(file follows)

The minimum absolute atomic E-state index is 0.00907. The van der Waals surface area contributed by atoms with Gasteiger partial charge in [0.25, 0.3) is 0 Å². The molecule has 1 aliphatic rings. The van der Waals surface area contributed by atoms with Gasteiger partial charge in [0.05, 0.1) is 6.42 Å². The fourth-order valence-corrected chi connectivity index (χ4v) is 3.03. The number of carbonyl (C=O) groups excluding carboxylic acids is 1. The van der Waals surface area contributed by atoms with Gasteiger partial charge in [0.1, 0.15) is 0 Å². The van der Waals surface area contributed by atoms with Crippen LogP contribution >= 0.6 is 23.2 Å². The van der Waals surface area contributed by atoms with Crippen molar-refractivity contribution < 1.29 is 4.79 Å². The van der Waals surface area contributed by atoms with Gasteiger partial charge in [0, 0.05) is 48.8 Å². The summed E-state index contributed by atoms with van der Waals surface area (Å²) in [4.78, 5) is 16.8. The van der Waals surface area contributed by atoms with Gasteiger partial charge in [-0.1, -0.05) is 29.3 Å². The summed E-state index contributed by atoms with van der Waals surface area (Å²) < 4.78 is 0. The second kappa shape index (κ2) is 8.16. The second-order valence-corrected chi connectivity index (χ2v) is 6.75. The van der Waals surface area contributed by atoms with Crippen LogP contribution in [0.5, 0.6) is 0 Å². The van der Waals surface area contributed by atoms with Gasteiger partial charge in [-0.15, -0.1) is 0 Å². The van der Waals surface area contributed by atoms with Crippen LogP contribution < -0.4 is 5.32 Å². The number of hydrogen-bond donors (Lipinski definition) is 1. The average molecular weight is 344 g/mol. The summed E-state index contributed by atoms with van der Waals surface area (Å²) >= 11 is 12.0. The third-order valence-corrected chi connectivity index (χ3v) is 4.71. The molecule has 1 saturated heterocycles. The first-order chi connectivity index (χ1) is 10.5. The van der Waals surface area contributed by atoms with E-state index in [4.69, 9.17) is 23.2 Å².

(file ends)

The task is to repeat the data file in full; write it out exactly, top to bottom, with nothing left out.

The minimum absolute atomic E-state index is 0.00907. The van der Waals surface area contributed by atoms with Gasteiger partial charge in [0.25, 0.3) is 0 Å². The molecule has 1 aliphatic rings. The van der Waals surface area contributed by atoms with Gasteiger partial charge in [0.05, 0.1) is 6.42 Å². The fourth-order valence-corrected chi connectivity index (χ4v) is 3.03. The number of carbonyl (C=O) groups excluding carboxylic acids is 1. The van der Waals surface area contributed by atoms with Gasteiger partial charge in [0.1, 0.15) is 0 Å². The van der Waals surface area contributed by atoms with Crippen LogP contribution >= 0.6 is 23.2 Å². The van der Waals surface area contributed by atoms with Crippen molar-refractivity contribution < 1.29 is 4.79 Å². The van der Waals surface area contributed by atoms with Gasteiger partial charge in [0, 0.05) is 48.8 Å². The summed E-state index contributed by atoms with van der Waals surface area (Å²) in [4.78, 5) is 16.8. The van der Waals surface area contributed by atoms with Gasteiger partial charge in [-0.1, -0.05) is 29.3 Å². The summed E-state index contributed by atoms with van der Waals surface area (Å²) < 4.78 is 0. The second kappa shape index (κ2) is 8.16. The second-order valence-corrected chi connectivity index (χ2v) is 6.75. The van der Waals surface area contributed by atoms with Crippen LogP contribution in [0.5, 0.6) is 0 Å². The van der Waals surface area contributed by atoms with Gasteiger partial charge in [-0.15, -0.1) is 0 Å². The van der Waals surface area contributed by atoms with Crippen LogP contribution < -0.4 is 5.32 Å². The number of hydrogen-bond donors (Lipinski definition) is 1. The average molecular weight is 344 g/mol. The summed E-state index contributed by atoms with van der Waals surface area (Å²) >= 11 is 12.0. The third-order valence-corrected chi connectivity index (χ3v) is 4.71. The molecule has 1 saturated heterocycles. The first-order chi connectivity index (χ1) is 10.5. The van der Waals surface area contributed by atoms with E-state index in [4.69, 9.17) is 23.2 Å².